Opponents of Prop. 26 were caught completely off-guard by its success; it passed by a 6-point margin, with 53 percent of voters supporting it. "We actually thought we were going to beat them, so I'm not sure what happened," Heidi Pickman, a spokesman for the "No on Prop. 26" campaign, told the LA Weekly. "They had a lot of money."

The measure could have profound implications. A UCLA School of Law study, for example, found that it "could have substantial and wide-ranging impacts on implementation of the state's health, safety and environmental laws." The study lists the Global Warming Solutions Act (also known as AB32)—the very law that voters defended against Prop. 23—as one measure that would suffer most due to the two-thirds majority requirement:

The state currently uses regulatory fees—the type that would be transformed into taxes by Proposition 26—to help pay for its environmental and public health programs. Proposition 26 would make it harder to impose or revise fees to fund these programs in the future.

AB32 was passed in 2006, but implementation begins next year and would likely include some increased fees on oil, gas, and other pollution sources that the law aims to cut. It's not clear to what extent the two-thirds requirement would actually impact AB32, since it was signed into law before the change, but the UCLA study predicts that, "[a]t a minimum, we expect that industry would mount a challenge to future AB 32 fees."

So while the overwhelming majority—61 percent—of California voters weighed in to support their climate law, this other measure could still cause major problems in implementing it. It looks likely, however, that the issue will end up in court, and opponents are hoping they can prevent it from taking effect.

Atmospheric scientist Judith Curry—much-discussed on the blogs these days thanks to a recent Scientific American story on her skirmishes with fellow climate scientists—has offered some interesting thoughts in response to my climate hawk posts. I look forward to reading the rest of her series on decision-making in the face of uncertainty, which is certainly at the heart of the climate challenge.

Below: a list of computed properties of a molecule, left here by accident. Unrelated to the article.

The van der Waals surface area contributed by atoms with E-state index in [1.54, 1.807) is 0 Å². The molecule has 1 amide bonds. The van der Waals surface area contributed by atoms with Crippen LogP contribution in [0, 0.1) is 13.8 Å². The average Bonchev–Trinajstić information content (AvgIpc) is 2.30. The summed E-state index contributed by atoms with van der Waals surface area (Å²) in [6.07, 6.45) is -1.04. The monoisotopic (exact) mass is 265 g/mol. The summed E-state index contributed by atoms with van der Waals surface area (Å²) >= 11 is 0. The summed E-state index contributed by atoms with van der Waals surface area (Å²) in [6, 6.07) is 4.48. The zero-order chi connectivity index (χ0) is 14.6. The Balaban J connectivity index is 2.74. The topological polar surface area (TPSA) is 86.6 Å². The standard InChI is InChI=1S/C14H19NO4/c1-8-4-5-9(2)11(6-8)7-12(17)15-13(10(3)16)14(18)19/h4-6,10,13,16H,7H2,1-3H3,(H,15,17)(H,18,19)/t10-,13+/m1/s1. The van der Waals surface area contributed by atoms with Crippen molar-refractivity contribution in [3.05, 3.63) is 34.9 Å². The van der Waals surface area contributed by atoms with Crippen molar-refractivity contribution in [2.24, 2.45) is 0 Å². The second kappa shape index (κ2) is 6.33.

In the meantime, it's worth saying something about this part of her post:

One of the things I really like about David Roberts' scheme is that climate scientists are removed from the political debate. Scientists and science inform the debate, but the political battles stay in the realm of politics.

While I support the general idea of the climate hawks and doves, I don't support this idea put forward by John Rennie and Keith Kloor that somehow I could make this all work by declaring my position as a climate hawk. I think this is exactly what not to do: the beauty of this idea is that it separates the climate science from the politics. This only works if the scientists stay out of the politics.

Climate scientists have no particular expertise on politics, economics or social ethics. A scientist's personal sense of values and morality has no more legitimacy in this debate than any other individual's personal sense. There's an additional reason for climate scientists to stay out of the public debate on this topic: they are biased because of their personal research interests and results, with professional egos and other factors likely weighing into their policy preferences.